Animals, Japan, Long-Distance Walking, The Backwards 88
Comments 12

The Backwards 88: The End of the Beginning, Beginning at the End

Hey, folks. How’s that for a mouthful of a post heading? But it’s a pretty good summation of where I am right now on this circular pilgrimage journey — one of the very few circular pilgrimages in the world, by the way.

(By the way, I’ve just added a new post category, The Backwards 88, so all forthcoming posts about my Shikoku walk will be accessible from the “Recent Posts” section below.)

It’s barely 6:00am and I’m recovering from one of my worst night’s sleep in the month I’ve been in Japan. Ironically, perhaps, it was here at Ryozenji, Temple #1, in a pavilion provided to pilgrims (wow, say that phrase really fast) where I was the lone guest. Unfortunately the bench I lay on closely faces a country road which, despite its narrow width, seems to funnel every speeding truck in Shikoku past the front gate.

Also, I was a little drunk on the bad wine I shared with the head monk.

Other than that, it was a great kick-off to my Big Walk. In fact it was incredible. I’ll give you the details in a little while — first, let me recap the Kumano Kodo walk and tell you how I ended up here…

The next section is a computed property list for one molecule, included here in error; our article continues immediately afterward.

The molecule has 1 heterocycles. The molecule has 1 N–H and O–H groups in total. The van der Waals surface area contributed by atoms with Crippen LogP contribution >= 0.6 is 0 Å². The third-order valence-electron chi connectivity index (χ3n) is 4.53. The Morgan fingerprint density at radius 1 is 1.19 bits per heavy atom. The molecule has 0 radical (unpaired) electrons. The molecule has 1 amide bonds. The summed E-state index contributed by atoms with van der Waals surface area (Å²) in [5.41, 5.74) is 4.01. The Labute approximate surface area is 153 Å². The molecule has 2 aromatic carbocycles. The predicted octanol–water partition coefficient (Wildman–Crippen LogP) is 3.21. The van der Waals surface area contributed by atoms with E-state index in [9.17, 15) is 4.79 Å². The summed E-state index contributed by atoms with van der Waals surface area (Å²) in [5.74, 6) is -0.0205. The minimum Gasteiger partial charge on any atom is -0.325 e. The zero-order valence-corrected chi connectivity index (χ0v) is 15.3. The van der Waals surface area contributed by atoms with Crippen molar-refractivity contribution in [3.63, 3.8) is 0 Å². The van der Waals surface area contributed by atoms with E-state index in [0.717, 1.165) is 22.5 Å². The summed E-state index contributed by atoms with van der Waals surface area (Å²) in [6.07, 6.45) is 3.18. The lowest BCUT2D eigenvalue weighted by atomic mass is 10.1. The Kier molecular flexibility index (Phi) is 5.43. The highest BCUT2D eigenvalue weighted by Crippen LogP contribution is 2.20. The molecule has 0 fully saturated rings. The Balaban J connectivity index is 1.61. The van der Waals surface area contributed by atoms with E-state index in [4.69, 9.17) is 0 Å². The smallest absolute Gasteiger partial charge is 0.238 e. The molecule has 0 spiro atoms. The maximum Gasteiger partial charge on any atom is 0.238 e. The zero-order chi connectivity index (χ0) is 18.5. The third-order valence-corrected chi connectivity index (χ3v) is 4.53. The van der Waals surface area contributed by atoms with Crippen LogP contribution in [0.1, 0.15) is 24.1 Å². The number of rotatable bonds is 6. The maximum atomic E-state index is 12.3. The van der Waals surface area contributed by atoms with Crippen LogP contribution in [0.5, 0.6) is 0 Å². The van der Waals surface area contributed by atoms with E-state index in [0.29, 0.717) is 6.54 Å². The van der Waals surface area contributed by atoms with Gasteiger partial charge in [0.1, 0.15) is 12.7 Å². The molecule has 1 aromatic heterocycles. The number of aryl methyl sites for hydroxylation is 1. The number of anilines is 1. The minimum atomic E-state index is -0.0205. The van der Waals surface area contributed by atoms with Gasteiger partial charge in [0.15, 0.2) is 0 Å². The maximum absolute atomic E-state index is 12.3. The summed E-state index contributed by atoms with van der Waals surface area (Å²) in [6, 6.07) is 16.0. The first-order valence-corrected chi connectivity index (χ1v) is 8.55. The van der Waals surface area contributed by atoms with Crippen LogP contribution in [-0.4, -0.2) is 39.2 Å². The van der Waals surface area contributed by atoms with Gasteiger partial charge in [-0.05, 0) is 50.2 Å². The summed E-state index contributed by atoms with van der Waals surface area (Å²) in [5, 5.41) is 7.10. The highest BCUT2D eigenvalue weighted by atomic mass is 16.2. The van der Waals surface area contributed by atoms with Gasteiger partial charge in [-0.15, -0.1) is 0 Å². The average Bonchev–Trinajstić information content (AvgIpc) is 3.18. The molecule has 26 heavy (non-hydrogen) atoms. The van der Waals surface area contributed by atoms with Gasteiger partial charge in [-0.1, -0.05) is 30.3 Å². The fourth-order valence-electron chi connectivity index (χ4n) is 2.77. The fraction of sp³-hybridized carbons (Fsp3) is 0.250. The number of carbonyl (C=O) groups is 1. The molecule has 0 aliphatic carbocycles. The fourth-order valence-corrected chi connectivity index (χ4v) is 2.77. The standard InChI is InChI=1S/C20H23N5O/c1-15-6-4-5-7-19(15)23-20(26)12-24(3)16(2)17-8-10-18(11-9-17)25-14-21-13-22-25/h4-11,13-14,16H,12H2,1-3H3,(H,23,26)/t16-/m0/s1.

*          *          *          *          *

I headed into the woods late in the afternoon…

kumano kodo path

kumano kodo signs

..after knocking off that last post, and started off down the Kohechi quite excited.

It was a shambles of a start — I was carrying a can of beer and a bag of potato chips for dinner, plus approximately (well, exactly) zero litres of water. Figured I’d find some on the way; my pack was heavy enough.

The perfect recipe for a dose of dehydration? Check. I am available for guided tours, by the way…

But at that point it seemed more likely that the local fauna would kill me if anything:

bear warning kumano kodo


“Vespa” is the genus as well as the common name over here for the Japanese giant hornet, which believe it not kills 30-40 people here per year according to Wikipedia.

Artist's rendition only -- may not depict actual bear.

Artist’s rendition only — may not depict actual bear.

It all worked out. I got an hour and a half of walking in before darkness settled and I stealth-camped next to water — some good fortune that continued for three of the next four nights:


I often find myself stealthing under or next to bridges in the mountainous backcountry of Japan. I’m always astonished at how good the Japanese are at bridge-building in some pretty tough terrain.

I loved the Kohechi. Apparently the toughest of the network of old trails down there, it was certainly quiet — I only ran into one other walker in three days: